hash-based, the key of each element is prefixed with the
     class name (see Perl Cookbook, Recipe 13.12).

     A function named "new" must not be explicitly defined in a
     class created by "struct".

     The ELEMENT_LIST has the form

         NAME => TYPE, ...

     Each name-type pair declares one element of the struct. Each
     element name will be defined as an accessor method unless a
     method by that name is explicitly defined; in the latter
     case, a warning is issued if the warning flag (-w) is set.

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     Class Creation at Compile Time

     "Class::Struct" can create your class at compile time.  The
     main reason for doing this is obvious, so your class acts
     like every other class in Perl.  Creating your class at com-
     pile time will make the order of events similar to using any
     other class ( or Perl module ).

     There is no significant speed gain between compile time and
     run time class creation, there is just a new, more standard
     order of events.

     Element Types and Accessor Methods

     The four element types -- scalar, array, hash, and class --
     are represented by strings -- '$', '@', '%', and a class
     name -- optionally preceded by a '*'.

     The accessor method provided by "struct" for an element
     depends on the declared type of the element.

     Scalar ('$' or '*$')
         The element is a scalar, and by default is initialized
         to "undef" (but see "Initializing with new").

         The accessor's argument, if any, is assigned to the ele-
         ment.

         If the element type is '$', the value of the element
         (after assignment) is returned. If the element type is
         '*$', a reference to the element is returned.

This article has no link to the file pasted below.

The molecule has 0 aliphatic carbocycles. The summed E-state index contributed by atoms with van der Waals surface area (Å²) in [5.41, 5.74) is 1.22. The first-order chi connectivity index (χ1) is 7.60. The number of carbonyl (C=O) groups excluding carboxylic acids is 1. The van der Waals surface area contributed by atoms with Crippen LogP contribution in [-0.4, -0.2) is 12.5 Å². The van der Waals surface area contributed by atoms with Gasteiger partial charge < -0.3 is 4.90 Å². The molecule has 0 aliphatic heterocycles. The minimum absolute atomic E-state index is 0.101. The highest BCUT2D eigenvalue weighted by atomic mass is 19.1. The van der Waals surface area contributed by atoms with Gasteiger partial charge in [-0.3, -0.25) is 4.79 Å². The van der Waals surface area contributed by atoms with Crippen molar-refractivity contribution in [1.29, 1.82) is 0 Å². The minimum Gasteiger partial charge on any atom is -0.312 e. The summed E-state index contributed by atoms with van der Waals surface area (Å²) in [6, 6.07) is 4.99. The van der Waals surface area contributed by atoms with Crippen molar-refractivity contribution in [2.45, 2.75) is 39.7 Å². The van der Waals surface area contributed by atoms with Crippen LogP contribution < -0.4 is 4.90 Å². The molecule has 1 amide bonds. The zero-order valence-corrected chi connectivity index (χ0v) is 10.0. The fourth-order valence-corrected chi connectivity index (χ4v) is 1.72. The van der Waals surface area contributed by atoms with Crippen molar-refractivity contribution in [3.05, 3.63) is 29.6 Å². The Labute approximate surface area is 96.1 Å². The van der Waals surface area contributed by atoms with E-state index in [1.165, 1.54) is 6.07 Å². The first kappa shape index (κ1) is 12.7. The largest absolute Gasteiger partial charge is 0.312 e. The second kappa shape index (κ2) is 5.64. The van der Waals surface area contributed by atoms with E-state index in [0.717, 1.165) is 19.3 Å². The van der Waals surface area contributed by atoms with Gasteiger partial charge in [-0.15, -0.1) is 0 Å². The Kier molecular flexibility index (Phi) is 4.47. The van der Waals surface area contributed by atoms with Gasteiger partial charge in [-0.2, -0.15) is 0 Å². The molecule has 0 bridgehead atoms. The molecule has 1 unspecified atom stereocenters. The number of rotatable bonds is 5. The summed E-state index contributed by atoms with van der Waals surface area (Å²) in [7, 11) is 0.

Array ('@' or '*@')
         The element is an array, initialized by default to "()".

         With no argument, the accessor returns a reference to
         the element's whole array (whether or not the element
         was specified as '@' or '*@').

         With one or two arguments, the first argument is an
         index specifying one element of the array; the second
         argument, if present, is assigned to the array element.
         If the element type is '@', the accessor returns the
         array element value.  If the element type is '*@', a
         reference to the array element is returned.

         As a special case, when the accessor is called with an
         array reference as the sole argument, this causes an
         assignment of the whole array element. The object refer-
         ence is returned.

     Hash ('%' or '*%')

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         The element is a hash, initialized by default to "()".

         With no argument, the accessor returns a reference to
         the element's whole hash (whether or not the element was
         specified as '%' or '*%').

         With one or two arguments, the first argument is a key
         specifying one element of the hash; the second argument,
         if present, is assigned to the hash element.  If the
         element type is '%', the accessor returns the hash ele-
         ment value.  If the element type is '*%', a reference to
         the hash element is returned.

         As a special case, when the accessor is called with a
         hash reference as the sole argument, this causes an
         assignment of the whole hash element. The object refer-
         ence is returned.

     Class ('Class_Name' or '*Class_Name')
         The element's value must be a reference blessed to the
         named class or to one of its subclasses. The element is
         not initialized by default.

         The accessor's argument, if any, is assigned to the ele-
         ment. The accessor will "croak" if this is not an
         appropriate object reference.

         If the element type does not start with a '*', the